Is it safe to buy a car online?

Making purchases physically used to be the norm for the longest times, until technology revolutionized everything and e-commerce was just as popular. The different categories of products and services which can be covered by e-commerce vary, and seem to be increasingly growing to include medical, dental, optical, skincare, house purchasing and many more. This does not mean that there are no instances of purchases that do not meet the expectation or requirements of the buyer. However, there are measures in place to ensure that customers are given the best services possible, such as returns, exchange and/or refund. The feedback channels are also instantaneous, which ensures that individuals can seek swift redress for errors in a transaction and any other concerns.

Purchasing a car, however, is a whole different kettle of fish. The norm used to be visiting a dealership to pick out your preferred car, test driving to be sure the car is a good fit, provide whatever financing option already handy for the purpose, signing documents and voila, a new car. Sales of cars online seem to be catching up, though, with the convenience for diverse car dealer options making the process easier on the online shopper.

Is it safe to shop for a car online?

 

There are different online car dealerships and stores, some are even categorized as car auction sites. It is easy for different unverified companies to surface online, which can be fake sites for unscrupulous elements. The internet offers anonymity, which means that it might be difficult to ascertain the sources or veracity of some websites. This is why it is advisable to read and give customer reviews left on independent websites like reviewsbird.co.uk, where customers who have dealt directly with companies can offer useful information from their experiences.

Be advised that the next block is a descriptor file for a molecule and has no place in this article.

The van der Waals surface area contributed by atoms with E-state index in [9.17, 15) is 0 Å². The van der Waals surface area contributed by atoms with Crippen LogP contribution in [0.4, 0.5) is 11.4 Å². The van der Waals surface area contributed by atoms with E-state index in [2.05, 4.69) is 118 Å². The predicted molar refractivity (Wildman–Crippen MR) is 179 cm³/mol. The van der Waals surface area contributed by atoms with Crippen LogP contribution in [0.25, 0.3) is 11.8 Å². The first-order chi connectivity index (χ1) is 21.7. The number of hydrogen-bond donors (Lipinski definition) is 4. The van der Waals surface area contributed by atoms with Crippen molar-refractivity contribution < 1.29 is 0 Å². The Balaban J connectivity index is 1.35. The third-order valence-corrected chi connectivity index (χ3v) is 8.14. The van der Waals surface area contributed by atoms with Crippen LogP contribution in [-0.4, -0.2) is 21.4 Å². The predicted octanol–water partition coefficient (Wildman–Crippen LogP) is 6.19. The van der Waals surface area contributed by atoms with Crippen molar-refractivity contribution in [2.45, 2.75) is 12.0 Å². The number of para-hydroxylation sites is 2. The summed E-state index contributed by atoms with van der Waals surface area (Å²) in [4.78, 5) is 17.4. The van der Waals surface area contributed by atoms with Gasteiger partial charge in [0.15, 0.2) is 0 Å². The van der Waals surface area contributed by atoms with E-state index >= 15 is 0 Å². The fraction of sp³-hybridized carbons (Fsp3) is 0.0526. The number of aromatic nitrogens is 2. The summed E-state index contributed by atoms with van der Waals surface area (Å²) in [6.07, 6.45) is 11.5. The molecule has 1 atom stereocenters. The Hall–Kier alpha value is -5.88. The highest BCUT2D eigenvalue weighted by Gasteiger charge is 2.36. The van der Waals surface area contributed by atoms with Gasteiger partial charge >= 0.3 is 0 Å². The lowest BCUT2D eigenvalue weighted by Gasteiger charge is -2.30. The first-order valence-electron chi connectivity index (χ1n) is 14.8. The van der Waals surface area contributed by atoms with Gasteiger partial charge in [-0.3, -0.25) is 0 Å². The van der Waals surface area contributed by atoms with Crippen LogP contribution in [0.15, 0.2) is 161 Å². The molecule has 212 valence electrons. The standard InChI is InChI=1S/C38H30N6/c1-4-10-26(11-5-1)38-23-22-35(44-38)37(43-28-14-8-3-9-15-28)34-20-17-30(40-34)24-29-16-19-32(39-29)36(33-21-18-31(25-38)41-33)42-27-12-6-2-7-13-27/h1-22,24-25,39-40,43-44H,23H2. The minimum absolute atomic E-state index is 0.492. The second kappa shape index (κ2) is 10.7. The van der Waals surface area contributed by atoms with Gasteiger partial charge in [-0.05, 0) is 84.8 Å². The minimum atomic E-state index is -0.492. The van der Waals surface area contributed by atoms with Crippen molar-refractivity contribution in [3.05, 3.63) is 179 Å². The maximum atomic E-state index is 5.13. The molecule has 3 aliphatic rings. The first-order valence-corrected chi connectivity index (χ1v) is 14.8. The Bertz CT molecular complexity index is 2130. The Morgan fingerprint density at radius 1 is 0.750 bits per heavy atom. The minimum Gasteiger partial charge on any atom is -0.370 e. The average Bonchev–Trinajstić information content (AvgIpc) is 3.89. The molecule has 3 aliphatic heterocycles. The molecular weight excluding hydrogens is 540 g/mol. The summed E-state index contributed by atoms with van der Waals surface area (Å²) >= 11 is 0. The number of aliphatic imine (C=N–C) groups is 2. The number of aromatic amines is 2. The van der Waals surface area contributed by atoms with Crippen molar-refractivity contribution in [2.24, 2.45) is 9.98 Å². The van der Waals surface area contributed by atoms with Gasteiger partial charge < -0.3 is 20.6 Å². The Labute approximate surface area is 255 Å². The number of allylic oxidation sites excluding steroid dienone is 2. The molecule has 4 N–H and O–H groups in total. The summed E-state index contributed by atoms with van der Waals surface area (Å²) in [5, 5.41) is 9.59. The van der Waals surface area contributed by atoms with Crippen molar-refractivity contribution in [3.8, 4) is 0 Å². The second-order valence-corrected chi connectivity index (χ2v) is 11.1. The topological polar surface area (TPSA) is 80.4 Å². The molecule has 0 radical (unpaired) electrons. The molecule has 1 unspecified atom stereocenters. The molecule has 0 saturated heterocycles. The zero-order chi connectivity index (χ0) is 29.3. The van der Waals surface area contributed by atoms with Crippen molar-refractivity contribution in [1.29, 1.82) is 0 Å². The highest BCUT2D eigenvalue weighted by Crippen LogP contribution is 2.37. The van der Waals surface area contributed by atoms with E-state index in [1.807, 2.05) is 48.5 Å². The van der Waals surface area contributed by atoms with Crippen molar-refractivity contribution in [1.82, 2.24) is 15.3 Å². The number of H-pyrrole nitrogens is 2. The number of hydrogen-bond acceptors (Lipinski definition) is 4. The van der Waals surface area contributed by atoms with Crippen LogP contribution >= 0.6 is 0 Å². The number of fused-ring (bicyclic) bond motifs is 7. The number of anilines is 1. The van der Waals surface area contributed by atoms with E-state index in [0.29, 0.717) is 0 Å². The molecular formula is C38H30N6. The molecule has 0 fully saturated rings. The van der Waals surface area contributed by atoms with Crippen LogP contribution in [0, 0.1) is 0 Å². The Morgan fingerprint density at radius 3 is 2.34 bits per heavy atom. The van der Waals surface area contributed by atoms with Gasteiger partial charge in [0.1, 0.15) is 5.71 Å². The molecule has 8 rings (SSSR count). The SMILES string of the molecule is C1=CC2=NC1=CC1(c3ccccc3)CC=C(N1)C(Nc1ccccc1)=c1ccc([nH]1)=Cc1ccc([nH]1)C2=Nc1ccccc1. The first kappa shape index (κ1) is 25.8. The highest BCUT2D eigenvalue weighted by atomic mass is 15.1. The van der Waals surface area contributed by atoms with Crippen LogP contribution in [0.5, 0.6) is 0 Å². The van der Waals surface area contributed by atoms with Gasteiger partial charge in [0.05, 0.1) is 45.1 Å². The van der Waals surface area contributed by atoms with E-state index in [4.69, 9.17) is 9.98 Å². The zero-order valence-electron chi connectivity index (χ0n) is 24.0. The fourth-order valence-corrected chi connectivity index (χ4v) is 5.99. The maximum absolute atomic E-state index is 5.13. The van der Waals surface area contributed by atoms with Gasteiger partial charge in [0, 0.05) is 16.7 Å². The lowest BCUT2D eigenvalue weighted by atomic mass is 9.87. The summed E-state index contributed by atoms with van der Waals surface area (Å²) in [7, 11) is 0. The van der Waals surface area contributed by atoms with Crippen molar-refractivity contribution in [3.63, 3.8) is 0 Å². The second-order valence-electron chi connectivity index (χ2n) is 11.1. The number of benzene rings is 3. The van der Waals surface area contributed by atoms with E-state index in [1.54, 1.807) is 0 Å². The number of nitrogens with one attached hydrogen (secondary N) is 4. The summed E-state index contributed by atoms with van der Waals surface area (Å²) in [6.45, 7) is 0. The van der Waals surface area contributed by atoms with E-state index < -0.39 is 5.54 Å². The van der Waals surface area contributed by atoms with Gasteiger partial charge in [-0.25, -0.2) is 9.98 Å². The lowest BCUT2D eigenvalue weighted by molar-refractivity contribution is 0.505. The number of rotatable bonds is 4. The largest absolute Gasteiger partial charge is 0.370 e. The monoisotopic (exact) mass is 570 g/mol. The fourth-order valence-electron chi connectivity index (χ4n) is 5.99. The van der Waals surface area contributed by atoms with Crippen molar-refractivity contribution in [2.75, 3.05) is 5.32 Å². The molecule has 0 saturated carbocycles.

Here are some commonsensical ideas to ensure safety and protect yourself from bogus deals if you decide to shop for a car online:

  • If it looks too good to be true, it probably is not true. Do not be lured in by ridiculously low and unrealistic prices. Although it is possible to have different prices per website or company, the range would still be within the same class. If buying from a private party that seems to be in a hurry to make the sale (he needs the money fast for medical/travel/tuition etc.), you should take several steps back.
  • Verify everything verifiable. In communicating with the dealership or company, do not rely on e-mail and other non-verbal communications. Rather, get the phone number to place a call through (and play Sherlock by trying to verify the phone number), ask to see a copy of the registration and Vehicle Identification Number (VIN), and check some websites to find the vehicle history report. There are also independent vehicle inspection companies that you can pay to inspect the vehicle on your behalf if you cannot do it physically, just to ensure that the car does not have any undisclosed faults.
  • Guard your payment information jealousy. Try not to send a personal cheque or wire money when you can, paying through fintech that can protect your details. Alternatively, confirm the legitimacy of the company with state regulators before you decide to make any commitment.
  • Ensure that there is no delay between payment and collection of title documents. Until that is done, the deal is not closed.

Leveraging on technology to make purchases is one of the many ways life has become easier for the 21st-century person. However, whether shopping online or offline, one has to be security conscious to guard against losing money to fake deals and wrong hands.